One, two, one, three, three Fo. Hi everyone and welcome to the Sales Hacker podcast on your host Sam Jacobs, founder of the New York revenue collective. Before we start, a quick thank you to this month's sales hacker podcast sponsor node. Nodes Ai Discovery Platform, can understand the meaning, context and connection between any person or company by proactively surfacing opportunities that are highly relevant and personalized in real time. Note is creating an entirely New Paradigm for sales and marketing professionals to grow pipeline and accelerate revenue velocity. Visit Info DOTNO DOT IO for which sales hacker to learn more. And now on with the show. Hey everybody, welcome back to the sales hacker podcast for episode two. I'm your host, Sam Jacobs, founder of the New York Revenue Collective, and today I've got a very special guest, Steve Denton, who is also a good friend and member of the New York revenue collective. Steve is currently president and Cro of collective. I. He's got over twenty five years leading fast growing private and public companies in a wide set of industries, including experience at Ebay, GSI, media link share Fedex and Pepsi. Steve's a serial entrepreneur who started two companies with three successful exits, and we're excited to have them here with us today. Steve, welcome, Hey, Sam, welcome me, I guess create welcome to it. We're here, brother, you're here, we're doing it's good to talk to you. Guess we'll welcome and I'm glad to have you. We're going to have a great conversation. First thing we always want to know is your baseball card stat Steve, at the very top of the interview. So your name Steve Denton, your president and chief Revenue Officer of collective. I give us the rough revenue range for collective? I sure, and I wish it was my rookie card, but I think just be you know, are in car we like to call it experienced in age. But so yeah, collective I headquartered here in New York City, Ai Company. The sales office is in the bay area and globally revenues anywhere between ten and twenty five billion. Privately held. We have about a hundred and twenty five employees across the globe and I looked after the revenue functions here at collective eye. So think about that. Is Sales and services. How big is that? That seals and services organization? So the sales and services organization right now break anywhere between Twenty One and twenty four folks. And how does it break out in terms of function? You investy ores, you have enterprises. Walk us through that really quickly. Yeah. So, without getting into a ton of details, on the client acquisition side, I'm huge, huge believer in a division of Labor. We have a large outbound SDR group with various titles that are cheating different things. So we have around FIF team folks that work in the SDR group right now and then they support five enterprise sellers. We started companies that have five hundred or more sales professionals within the organization at that's our sweet spot. So work in a variety of functions there to personalize that outreach. And then we have another group of SDRs that work in a stage that we called development. And the way we think about development think about sales pursuits that a seller might engage in on Opportunity. You know, if you look at the Oll a normal statistics, average sales professionals closing ten to twenty percent of their pipeline. So let's just call it fifteen. So with eighty five percent of that pipeline moving into a close loss or deferred or in those are like Ivan we both know, Sam those stages become like the land of the time for God like I've never seen. I've never seen that become an area that's mine and I just believe we've invested enough in there, but I don't want to continue to invest enterprise resources against it. So they move it to another str function called development, which is more about curation, more about nurturing, but also keeping those fires involved in what we're doing through events and education so that when they are ready to reengage, it hasn't been seven months and somebody's reached out to them. They're getting a constant touch with just a different angle, from a nurturing side, and...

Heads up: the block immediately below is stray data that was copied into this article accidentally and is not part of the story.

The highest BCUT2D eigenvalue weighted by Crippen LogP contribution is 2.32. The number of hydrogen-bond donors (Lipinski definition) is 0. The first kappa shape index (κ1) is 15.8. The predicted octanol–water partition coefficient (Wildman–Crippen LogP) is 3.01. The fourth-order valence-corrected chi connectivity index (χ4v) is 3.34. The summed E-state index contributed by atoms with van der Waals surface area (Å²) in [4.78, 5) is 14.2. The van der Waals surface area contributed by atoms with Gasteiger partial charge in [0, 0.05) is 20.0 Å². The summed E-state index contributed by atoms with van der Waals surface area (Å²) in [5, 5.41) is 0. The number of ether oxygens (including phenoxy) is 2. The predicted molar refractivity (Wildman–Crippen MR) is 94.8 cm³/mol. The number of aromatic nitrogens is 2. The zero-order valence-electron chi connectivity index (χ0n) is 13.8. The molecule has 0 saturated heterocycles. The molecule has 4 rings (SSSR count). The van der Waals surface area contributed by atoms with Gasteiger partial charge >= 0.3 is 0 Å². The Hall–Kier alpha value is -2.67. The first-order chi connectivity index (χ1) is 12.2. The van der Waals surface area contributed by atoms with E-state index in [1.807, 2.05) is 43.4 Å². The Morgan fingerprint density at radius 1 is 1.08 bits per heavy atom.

I do that with a different group of SDRs on the development side. Yeah, I think, and I guess we can talk about this a little bit later, but the debate might be there. Does that? Is that a marketing function, our sales function? In which direction should a report to? Sure we'll talk about that when in your I think scrs are particular area of expertise for you. So I'm excited to chat about that. But one of the things I want to art with Steve. You've been doing this, as you mentioned. You our title on the Baseball Card would be experienced your vet. At this point you sold three companies and you are currently running one of the most promising startups in New York. So how do you think about what's different today versus twenty years ago for a sales professional? And specifically, you know, what do you think separates good from great twenty years ago versus good from great today? As you think about some of the folks listening being young sales professionals trying to become a Steve Denton one day? Sure, so I'll just related to my own personal experience. So when I was when I was twenty two years old and I got my first job out of school at Pepsi, and you knows, the sales rep for Pepsi and my job was to call on I called on large grocery stores and I think I was doing more merchandising than selling at the time, but I was responsible for those stores and selling incremental product and incremental displays, and we can talk about that. But then my second sales job I was a sales rep for Fedex and I was based down in Baltimore, Maryland. I handled certain ZIP codes in Baltimore and my responsibility was self that X to companies to ship products and goods. The difference back then was, you know, there wasn't. Buyers were not as informed. Right. So, whether I was with Pepsi or I was with Fed x, when I came and talked to the buyers of the prospects that I was selling to or my customers, they found out about that x from me right like. There's no Internet to do research, there were no linkedin user groups. You're buyers maybe had a club they went to dinner with once a quarter or they attended trade shows, but how they found out about your products or your services were either through television commercials, if you are a big enough company to pay for those, for your cells team, and that's why your sells team back in the day carried big briefcases with lots of brochures in there, whichause you couldn't just lip up a pdf file or send a video. Kreya, you were doing that, and that hand to hand combat. So while your basic sales skills were relatively similar, right, you had to be consultated, you had to advocate value, you had to be a trusted consultant, someone that you could you know, that you would buy from, that you would trust. You are also doing a ton of product education and you aren't as positioned when you came into a sale, like you aren't already predisposed because the research had not been done. And then the other thing that was a lot different than was, and this is going to sound crazy, it's a lot of folks listening, business cards mattered. When you got someone's business card, like you would put it in a binder with plastic, almost like a baseball card, and that has your network in the day, right, Sam, and that was your value, right, because that was your Rolodex, that was your value, like that's what you spent your life work creating this collection of customers and prospects and their business cards so you could get in touch with them, and you had their phone numbers, their direct dial phone numbers, but they didn't have email addresses. So now you know, you are all the clock forward. What's hugely different now the self professionals walk into a sales opportunity. They're probably, whether you look at CSO or whatever, statistic you read, you're already sixty percent predispis dispositions. Right that the research has been done back then. These buyers probably know more about the products and goods than obviously the seller that might be coming into sell them, and they certainly know more about their own buying situation than the seller coming in. So you're walking into a deal, frankly, much more disadvantaged than I was twenty years ago because your buyers are more informed and because your buyers are more informed. And think about buyers today. We're all consumers and if you think about how we shop and biased consumers, it's well researched. We checked it all out, we've booked, at reviews, we've priced, compared it. That the heat your transcends over to how they buy business goods and services. And as a seller, you walk into something that's very predisposition and you need...